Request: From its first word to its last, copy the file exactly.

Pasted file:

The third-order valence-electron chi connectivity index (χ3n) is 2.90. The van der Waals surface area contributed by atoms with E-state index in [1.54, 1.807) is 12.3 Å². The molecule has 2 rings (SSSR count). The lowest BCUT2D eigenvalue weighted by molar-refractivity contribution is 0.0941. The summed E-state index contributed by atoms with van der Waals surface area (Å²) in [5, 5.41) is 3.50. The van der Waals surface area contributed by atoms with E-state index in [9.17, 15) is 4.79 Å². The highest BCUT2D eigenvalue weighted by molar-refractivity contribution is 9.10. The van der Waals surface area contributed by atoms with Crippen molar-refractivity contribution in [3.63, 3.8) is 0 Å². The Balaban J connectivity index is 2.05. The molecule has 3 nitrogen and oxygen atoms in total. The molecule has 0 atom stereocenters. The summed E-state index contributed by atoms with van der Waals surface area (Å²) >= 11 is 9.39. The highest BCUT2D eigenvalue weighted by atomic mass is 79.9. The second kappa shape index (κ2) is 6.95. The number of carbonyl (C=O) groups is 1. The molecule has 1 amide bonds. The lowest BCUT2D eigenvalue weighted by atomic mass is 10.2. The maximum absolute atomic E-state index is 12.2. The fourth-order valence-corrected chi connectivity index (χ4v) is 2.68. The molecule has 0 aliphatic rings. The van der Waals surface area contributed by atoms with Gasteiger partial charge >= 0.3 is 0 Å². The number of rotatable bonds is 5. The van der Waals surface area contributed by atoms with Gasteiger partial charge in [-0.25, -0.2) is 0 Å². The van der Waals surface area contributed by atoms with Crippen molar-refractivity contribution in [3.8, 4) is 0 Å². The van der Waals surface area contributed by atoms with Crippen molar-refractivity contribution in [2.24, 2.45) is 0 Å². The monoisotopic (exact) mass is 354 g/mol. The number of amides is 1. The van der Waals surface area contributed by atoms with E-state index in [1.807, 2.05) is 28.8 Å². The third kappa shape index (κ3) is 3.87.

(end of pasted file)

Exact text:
The third-order valence-electron chi connectivity index (χ3n) is 2.90. The van der Waals surface area contributed by atoms with E-state index in [1.54, 1.807) is 12.3 Å². The molecule has 2 rings (SSSR count). The lowest BCUT2D eigenvalue weighted by molar-refractivity contribution is 0.0941. The summed E-state index contributed by atoms with van der Waals surface area (Å²) in [5, 5.41) is 3.50. The van der Waals surface area contributed by atoms with E-state index in [9.17, 15) is 4.79 Å². The highest BCUT2D eigenvalue weighted by molar-refractivity contribution is 9.10. The van der Waals surface area contributed by atoms with Crippen molar-refractivity contribution in [3.63, 3.8) is 0 Å². The Balaban J connectivity index is 2.05. The molecule has 3 nitrogen and oxygen atoms in total. The molecule has 0 atom stereocenters. The summed E-state index contributed by atoms with van der Waals surface area (Å²) >= 11 is 9.39. The highest BCUT2D eigenvalue weighted by atomic mass is 79.9. The second kappa shape index (κ2) is 6.95. The number of carbonyl (C=O) groups is 1. The molecule has 1 amide bonds. The lowest BCUT2D eigenvalue weighted by atomic mass is 10.2. The maximum absolute atomic E-state index is 12.2. The fourth-order valence-corrected chi connectivity index (χ4v) is 2.68. The molecule has 0 aliphatic rings. The van der Waals surface area contributed by atoms with Gasteiger partial charge >= 0.3 is 0 Å². The number of rotatable bonds is 5. The van der Waals surface area contributed by atoms with Gasteiger partial charge in [-0.25, -0.2) is 0 Å². The van der Waals surface area contributed by atoms with Crippen molar-refractivity contribution in [3.8, 4) is 0 Å². The van der Waals surface area contributed by atoms with Crippen molar-refractivity contribution in [2.24, 2.45) is 0 Å². The monoisotopic (exact) mass is 354 g/mol. The number of amides is 1. The van der Waals surface area contributed by atoms with E-state index in [1.807, 2.05) is 28.8 Å². The third kappa shape index (κ3) is 3.87.